The sign language interpreter provides translation into American Sign Language (ASL) for Deaf and Hard of Hearing (HoH) individuals, as well as provides translation from these individuals into spoken English (or another language, depending on their specialty and audience). These interpreter can work in a variety of settings such as schools, offices, and conferences, among many others. Positions may be part time and full time, and the interpreter may work as an independent contractor. When employed in schools, the interpreter may translate teachers' speech into sign language for Deaf and HoH students and others (such as Deaf and HoH staff members) as needed. Other uses for interpreters include seminars, presentations, and emergency room interpretations for patients.
Many positions require a national certification, though some jobs only require an in-house test. Some positions do not require experience working as an interpreter, but experience may be required or preferred. Some positions require the interpreter to have gone through an educational program in addition to a minimum of a high school diploma or equivalent.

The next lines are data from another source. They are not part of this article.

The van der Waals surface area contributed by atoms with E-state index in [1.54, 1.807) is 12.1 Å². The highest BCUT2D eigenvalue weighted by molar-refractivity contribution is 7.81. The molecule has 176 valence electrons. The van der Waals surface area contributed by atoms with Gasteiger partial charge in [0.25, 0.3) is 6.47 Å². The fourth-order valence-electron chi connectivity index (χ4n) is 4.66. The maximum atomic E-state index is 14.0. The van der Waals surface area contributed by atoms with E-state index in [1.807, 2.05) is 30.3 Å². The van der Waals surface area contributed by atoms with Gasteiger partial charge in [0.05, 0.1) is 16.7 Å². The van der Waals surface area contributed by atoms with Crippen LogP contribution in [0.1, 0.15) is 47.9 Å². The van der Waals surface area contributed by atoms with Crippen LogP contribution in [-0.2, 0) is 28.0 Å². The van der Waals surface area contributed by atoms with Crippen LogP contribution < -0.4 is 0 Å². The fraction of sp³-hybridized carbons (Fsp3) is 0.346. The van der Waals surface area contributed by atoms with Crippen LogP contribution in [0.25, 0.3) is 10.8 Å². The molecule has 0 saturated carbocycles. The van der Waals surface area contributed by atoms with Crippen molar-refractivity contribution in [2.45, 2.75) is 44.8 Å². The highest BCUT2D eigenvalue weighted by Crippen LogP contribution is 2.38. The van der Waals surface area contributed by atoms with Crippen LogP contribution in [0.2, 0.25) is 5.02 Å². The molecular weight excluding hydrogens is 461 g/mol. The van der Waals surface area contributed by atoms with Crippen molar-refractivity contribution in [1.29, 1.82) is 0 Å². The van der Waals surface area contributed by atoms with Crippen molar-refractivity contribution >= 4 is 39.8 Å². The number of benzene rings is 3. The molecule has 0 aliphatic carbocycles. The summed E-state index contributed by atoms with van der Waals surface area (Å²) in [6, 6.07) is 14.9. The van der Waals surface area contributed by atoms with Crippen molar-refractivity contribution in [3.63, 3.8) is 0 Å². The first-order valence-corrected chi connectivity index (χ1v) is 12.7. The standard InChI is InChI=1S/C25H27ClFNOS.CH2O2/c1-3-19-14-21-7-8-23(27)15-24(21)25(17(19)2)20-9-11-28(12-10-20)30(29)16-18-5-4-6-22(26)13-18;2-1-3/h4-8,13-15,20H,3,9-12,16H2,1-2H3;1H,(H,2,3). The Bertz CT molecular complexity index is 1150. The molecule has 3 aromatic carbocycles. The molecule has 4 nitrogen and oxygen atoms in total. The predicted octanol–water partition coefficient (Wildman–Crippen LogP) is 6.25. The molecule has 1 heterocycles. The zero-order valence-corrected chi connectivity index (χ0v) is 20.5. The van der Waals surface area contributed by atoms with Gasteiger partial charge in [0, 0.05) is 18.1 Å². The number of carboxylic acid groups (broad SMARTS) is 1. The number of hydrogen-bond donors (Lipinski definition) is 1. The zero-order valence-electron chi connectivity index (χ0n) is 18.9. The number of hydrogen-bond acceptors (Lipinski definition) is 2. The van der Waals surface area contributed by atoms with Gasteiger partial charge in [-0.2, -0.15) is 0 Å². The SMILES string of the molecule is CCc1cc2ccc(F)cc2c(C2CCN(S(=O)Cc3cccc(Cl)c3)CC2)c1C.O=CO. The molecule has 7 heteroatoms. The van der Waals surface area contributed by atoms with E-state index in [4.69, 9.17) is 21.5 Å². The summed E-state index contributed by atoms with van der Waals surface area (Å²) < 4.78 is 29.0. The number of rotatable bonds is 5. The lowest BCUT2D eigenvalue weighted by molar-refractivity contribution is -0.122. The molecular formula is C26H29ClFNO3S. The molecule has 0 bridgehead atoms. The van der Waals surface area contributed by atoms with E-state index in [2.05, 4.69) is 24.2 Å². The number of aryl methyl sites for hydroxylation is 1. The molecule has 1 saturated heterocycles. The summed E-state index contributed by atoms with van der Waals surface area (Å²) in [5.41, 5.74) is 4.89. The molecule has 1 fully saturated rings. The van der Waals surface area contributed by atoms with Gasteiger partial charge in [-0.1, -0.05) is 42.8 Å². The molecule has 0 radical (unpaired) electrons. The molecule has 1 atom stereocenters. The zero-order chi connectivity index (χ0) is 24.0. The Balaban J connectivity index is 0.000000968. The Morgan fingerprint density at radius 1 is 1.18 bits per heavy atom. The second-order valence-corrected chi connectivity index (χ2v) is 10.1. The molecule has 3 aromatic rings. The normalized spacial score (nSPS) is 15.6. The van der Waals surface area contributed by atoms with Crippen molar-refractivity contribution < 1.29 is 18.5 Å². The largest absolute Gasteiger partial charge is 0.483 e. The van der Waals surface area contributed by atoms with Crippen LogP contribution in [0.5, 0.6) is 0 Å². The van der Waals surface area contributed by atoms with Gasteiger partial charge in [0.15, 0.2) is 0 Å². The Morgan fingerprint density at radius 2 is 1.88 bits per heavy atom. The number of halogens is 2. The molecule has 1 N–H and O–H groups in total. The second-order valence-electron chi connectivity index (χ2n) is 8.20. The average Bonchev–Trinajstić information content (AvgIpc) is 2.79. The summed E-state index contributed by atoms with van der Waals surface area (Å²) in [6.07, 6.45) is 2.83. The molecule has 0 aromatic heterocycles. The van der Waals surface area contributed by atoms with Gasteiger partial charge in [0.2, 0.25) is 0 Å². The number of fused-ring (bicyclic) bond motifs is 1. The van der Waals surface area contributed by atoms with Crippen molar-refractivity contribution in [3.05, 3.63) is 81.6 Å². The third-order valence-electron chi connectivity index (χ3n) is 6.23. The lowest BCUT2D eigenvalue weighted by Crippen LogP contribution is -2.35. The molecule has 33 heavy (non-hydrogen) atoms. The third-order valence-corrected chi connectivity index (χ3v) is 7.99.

Interpersonal skills must be strong, as the position requires constant interaction with others. The sign language interpreter must also be a problem solver, able to solve linguistic and logistical issues quickly and effectively. Fluency in American Sign Language and English (or another target language, as required) is essential. Familiarity with working with Deaf and HoH individuals - including familiarity with Deaf culture - is needed as well.
Sign Language Interpreter Tasks
Serve as liaison with non-hearing and hearing people in various business or social situations.
Provide information and orientation to non-hearing people in emergency situations.
Translate communications between hearing and non-hearing people using American Sign Language (ASL) and/or Signing Exact English (SEE).